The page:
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The Right Mix (part 4): Optimize Your Right Mix


In the first three articles of this blog series, the right mix, I discussed the impetus for changing to a hybrid infrastructure, how to define your right mix and how to power your right mix. In this final article in the series, I’ll discuss how to optimize your right mix.

Helion_Social_Cards_EnterpriseUK_400x267_v6.jpgOptimizing your right mix is about having the tools in place to manage your hybrid environment that includes traditional IT, private cloud and public cloud. The foundation of any hybrid management is automation and orchestration. Enterprises are increasingly deploying automation and orchestration tools to become more agile, respond faster and minimize human error. Many organizations start by automating functions such as server or network provisioning, then moving on to provisioning databases, middleware and ultimately services.

A cloud management platform provides a self-service portal, service lifecycle management and access control. By adding a cloud management toolset on top of a virtualized environment, IT can enable users to order services without directly involving IT personnel, dramatically reducing the time to deliver IT services and freeing up administration resources to work on other projects. A cloud management platform can integrate with private and public clouds, allowing IT to become a cloud service broker, managing services from both public and private clouds with a single catalog.

The biggest concern enterprises typically have about adopting hybrid cloud architectures is security and compliance. Its important to design your hybrid environment with security capabilities built in from the start, not as add-ons. Securing sensitive data in use, in motion and at rest across your hybrid environment; protecting your underlying hybrid infrastructure from attacks; monitoring, detecting and responding to security threats across private cloud, public cloud and traditional IT; providing secure access management and ensuring your hybrid infrastructure meets government, industry and internal compliance regulations are particularly important security capabilities you must focus on when securing a hybrid infrastructure.

To ensure you’re not over-provisioned or under-provisioned, capacity management tools that monitor your resources usage are imperative. Performance management tools that can measure end to end application performance are important to ensure customer satisfaction. And cost management tools that provide visibility into the cost of services help you understand the expenses associated with each service.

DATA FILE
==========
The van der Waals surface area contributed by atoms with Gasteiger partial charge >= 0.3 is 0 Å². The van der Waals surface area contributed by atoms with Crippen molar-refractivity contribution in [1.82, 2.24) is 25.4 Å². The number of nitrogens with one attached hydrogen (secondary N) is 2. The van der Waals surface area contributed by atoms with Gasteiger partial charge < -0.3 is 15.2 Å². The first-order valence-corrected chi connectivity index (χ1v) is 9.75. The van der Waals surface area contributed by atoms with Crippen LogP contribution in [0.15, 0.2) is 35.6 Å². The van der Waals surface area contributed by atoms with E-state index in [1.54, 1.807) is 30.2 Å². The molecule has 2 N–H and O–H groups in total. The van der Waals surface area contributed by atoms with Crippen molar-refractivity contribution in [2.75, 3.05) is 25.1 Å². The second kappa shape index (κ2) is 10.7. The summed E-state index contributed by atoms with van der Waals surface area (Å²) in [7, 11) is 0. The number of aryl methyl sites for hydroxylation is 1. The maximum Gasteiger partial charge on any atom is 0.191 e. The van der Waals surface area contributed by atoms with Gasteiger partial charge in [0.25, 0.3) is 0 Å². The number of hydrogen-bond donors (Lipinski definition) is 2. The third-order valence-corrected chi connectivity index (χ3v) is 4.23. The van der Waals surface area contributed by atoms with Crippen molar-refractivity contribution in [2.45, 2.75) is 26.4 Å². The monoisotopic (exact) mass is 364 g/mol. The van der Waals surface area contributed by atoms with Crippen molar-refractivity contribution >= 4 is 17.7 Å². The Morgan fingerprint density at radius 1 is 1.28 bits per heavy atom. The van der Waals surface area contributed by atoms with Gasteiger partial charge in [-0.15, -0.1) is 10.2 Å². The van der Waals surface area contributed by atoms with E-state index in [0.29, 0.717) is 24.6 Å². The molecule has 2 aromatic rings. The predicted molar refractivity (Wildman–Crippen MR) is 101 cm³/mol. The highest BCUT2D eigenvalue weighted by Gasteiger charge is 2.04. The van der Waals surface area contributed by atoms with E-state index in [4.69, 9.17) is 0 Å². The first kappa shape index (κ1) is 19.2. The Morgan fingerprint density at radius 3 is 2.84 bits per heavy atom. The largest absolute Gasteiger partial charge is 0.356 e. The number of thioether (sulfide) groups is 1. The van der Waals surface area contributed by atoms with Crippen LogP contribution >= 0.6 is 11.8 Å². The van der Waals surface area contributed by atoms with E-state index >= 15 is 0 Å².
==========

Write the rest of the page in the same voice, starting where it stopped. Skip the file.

Having a common framework of management tools and policies, based on open standards, for optimizing your hybrid infrastructure enables you to effectively manage your environment that includes traditional IT, private cloud and public cloud, migrate services from one cloud to another, manage your IT resources to maximize usage, and ensure your services are secure and compliant.

Employing and accelerating a hybrid infrastructure strategy that properly defines your right mix, powers your right mix and optimizes your right mix is the answer to remaining competitive and relevant. Those enterprises that effectively implement a hybrid IT strategy based on these three principles dramatically increase their odds of success.

Hewlett Packard Enterprise (HPE) has a full array of solutions to help you define, power and optimize your right mix of traditional IT, private cloud and traditional cloud. If you’re interested in seeing how your mix of traditional IT, private cloud and public cloud compares to your peers, try the Right Mix App. You can also download a report by 451 group about how enterprises are planning their hybrid infrastructure.

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About the Author


Ken Won is the Director of Cloud Solutions Marketing at HPE. He is responsible for marketing the HPE Helion brand and HPE cloud solutions. Before joining HPE, Ken spent over 20 years in the high tech. industry at companies such as Sun Microsystems, Silicon Graphics, AMD and Force10 Networks. Ken has a B.S. in Electrical and Computer Engineering from University of California, Santa Barbara and an M.B.A. from Santa Clara University.

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